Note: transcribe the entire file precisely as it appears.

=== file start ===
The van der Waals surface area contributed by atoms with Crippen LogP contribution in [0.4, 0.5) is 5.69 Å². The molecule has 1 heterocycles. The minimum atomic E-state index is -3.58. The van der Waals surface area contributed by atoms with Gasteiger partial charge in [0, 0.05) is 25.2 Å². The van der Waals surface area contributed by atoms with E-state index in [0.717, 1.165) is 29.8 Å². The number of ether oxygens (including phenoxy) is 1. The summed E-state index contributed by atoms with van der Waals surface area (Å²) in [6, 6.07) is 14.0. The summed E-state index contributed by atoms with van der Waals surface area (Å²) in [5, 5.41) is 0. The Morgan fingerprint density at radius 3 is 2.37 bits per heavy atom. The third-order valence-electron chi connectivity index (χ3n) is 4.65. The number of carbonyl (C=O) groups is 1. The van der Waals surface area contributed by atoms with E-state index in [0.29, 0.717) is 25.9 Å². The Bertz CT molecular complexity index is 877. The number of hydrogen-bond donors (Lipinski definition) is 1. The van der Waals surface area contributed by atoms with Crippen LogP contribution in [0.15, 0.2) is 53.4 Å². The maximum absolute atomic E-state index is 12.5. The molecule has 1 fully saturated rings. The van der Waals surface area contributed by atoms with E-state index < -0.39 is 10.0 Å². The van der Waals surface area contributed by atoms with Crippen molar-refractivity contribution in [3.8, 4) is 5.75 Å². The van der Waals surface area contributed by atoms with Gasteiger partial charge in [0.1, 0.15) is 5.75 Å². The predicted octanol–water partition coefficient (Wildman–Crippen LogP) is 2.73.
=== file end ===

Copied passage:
The van der Waals surface area contributed by atoms with Crippen LogP contribution in [0.4, 0.5) is 5.69 Å². The molecule has 1 heterocycles. The minimum atomic E-state index is -3.58. The van der Waals surface area contributed by atoms with Gasteiger partial charge in [0, 0.05) is 25.2 Å². The van der Waals surface area contributed by atoms with E-state index in [0.717, 1.165) is 29.8 Å². The number of ether oxygens (including phenoxy) is 1. The summed E-state index contributed by atoms with van der Waals surface area (Å²) in [6, 6.07) is 14.0. The summed E-state index contributed by atoms with van der Waals surface area (Å²) in [5, 5.41) is 0. The Morgan fingerprint density at radius 3 is 2.37 bits per heavy atom. The third-order valence-electron chi connectivity index (χ3n) is 4.65. The number of carbonyl (C=O) groups is 1. The van der Waals surface area contributed by atoms with E-state index in [0.29, 0.717) is 25.9 Å². The Bertz CT molecular complexity index is 877. The number of hydrogen-bond donors (Lipinski definition) is 1. The van der Waals surface area contributed by atoms with Crippen LogP contribution in [0.15, 0.2) is 53.4 Å². The maximum absolute atomic E-state index is 12.5. The molecule has 1 fully saturated rings. The van der Waals surface area contributed by atoms with E-state index < -0.39 is 10.0 Å². The van der Waals surface area contributed by atoms with Crippen molar-refractivity contribution in [3.8, 4) is 5.75 Å². The van der Waals surface area contributed by atoms with Gasteiger partial charge in [0.1, 0.15) is 5.75 Å². The predicted octanol–water partition coefficient (Wildman–Crippen LogP) is 2.73.